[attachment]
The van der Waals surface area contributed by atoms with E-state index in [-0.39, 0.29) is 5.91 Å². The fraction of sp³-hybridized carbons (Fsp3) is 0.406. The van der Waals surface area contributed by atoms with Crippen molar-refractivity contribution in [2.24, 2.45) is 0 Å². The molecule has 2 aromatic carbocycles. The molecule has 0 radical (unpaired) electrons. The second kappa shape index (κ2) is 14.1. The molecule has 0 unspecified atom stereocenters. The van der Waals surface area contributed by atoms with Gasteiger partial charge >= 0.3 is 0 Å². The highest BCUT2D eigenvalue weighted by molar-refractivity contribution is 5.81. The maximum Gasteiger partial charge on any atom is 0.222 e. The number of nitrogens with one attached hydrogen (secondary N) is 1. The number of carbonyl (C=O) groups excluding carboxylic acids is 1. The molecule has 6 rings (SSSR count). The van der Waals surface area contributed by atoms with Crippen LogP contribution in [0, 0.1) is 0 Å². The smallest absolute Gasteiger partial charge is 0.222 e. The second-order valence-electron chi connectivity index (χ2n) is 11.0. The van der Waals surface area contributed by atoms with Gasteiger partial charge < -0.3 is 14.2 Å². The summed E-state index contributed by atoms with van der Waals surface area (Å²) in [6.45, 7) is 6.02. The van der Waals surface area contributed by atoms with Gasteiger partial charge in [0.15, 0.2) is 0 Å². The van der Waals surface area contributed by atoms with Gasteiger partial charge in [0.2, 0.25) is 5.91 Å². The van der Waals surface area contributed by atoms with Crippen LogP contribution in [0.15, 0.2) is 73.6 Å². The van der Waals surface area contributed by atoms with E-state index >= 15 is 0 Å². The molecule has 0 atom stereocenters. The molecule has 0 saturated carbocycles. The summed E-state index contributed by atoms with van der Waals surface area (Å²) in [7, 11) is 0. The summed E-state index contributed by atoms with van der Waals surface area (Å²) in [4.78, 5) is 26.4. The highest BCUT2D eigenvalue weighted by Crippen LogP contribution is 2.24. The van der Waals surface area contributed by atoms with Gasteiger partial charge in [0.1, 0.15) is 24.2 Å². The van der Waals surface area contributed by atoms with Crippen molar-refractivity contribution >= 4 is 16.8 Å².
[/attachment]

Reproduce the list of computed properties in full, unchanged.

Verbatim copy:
The van der Waals surface area contributed by atoms with E-state index in [-0.39, 0.29) is 5.91 Å². The fraction of sp³-hybridized carbons (Fsp3) is 0.406. The van der Waals surface area contributed by atoms with Crippen molar-refractivity contribution in [2.24, 2.45) is 0 Å². The molecule has 2 aromatic carbocycles. The molecule has 0 radical (unpaired) electrons. The second kappa shape index (κ2) is 14.1. The molecule has 0 unspecified atom stereocenters. The van der Waals surface area contributed by atoms with Gasteiger partial charge >= 0.3 is 0 Å². The highest BCUT2D eigenvalue weighted by molar-refractivity contribution is 5.81. The maximum Gasteiger partial charge on any atom is 0.222 e. The number of nitrogens with one attached hydrogen (secondary N) is 1. The number of carbonyl (C=O) groups excluding carboxylic acids is 1. The molecule has 6 rings (SSSR count). The van der Waals surface area contributed by atoms with Crippen LogP contribution in [0, 0.1) is 0 Å². The smallest absolute Gasteiger partial charge is 0.222 e. The second-order valence-electron chi connectivity index (χ2n) is 11.0. The van der Waals surface area contributed by atoms with Gasteiger partial charge < -0.3 is 14.2 Å². The summed E-state index contributed by atoms with van der Waals surface area (Å²) in [6.45, 7) is 6.02. The van der Waals surface area contributed by atoms with Gasteiger partial charge in [0.15, 0.2) is 0 Å². The van der Waals surface area contributed by atoms with Gasteiger partial charge in [0.2, 0.25) is 5.91 Å². The van der Waals surface area contributed by atoms with Crippen LogP contribution in [0.15, 0.2) is 73.6 Å². The van der Waals surface area contributed by atoms with E-state index >= 15 is 0 Å². The molecule has 0 atom stereocenters. The molecule has 0 saturated carbocycles. The summed E-state index contributed by atoms with van der Waals surface area (Å²) in [7, 11) is 0. The summed E-state index contributed by atoms with van der Waals surface area (Å²) in [4.78, 5) is 26.4. The highest BCUT2D eigenvalue weighted by Crippen LogP contribution is 2.24. The van der Waals surface area contributed by atoms with Gasteiger partial charge in [0.1, 0.15) is 24.2 Å². The van der Waals surface area contributed by atoms with Crippen molar-refractivity contribution >= 4 is 16.8 Å².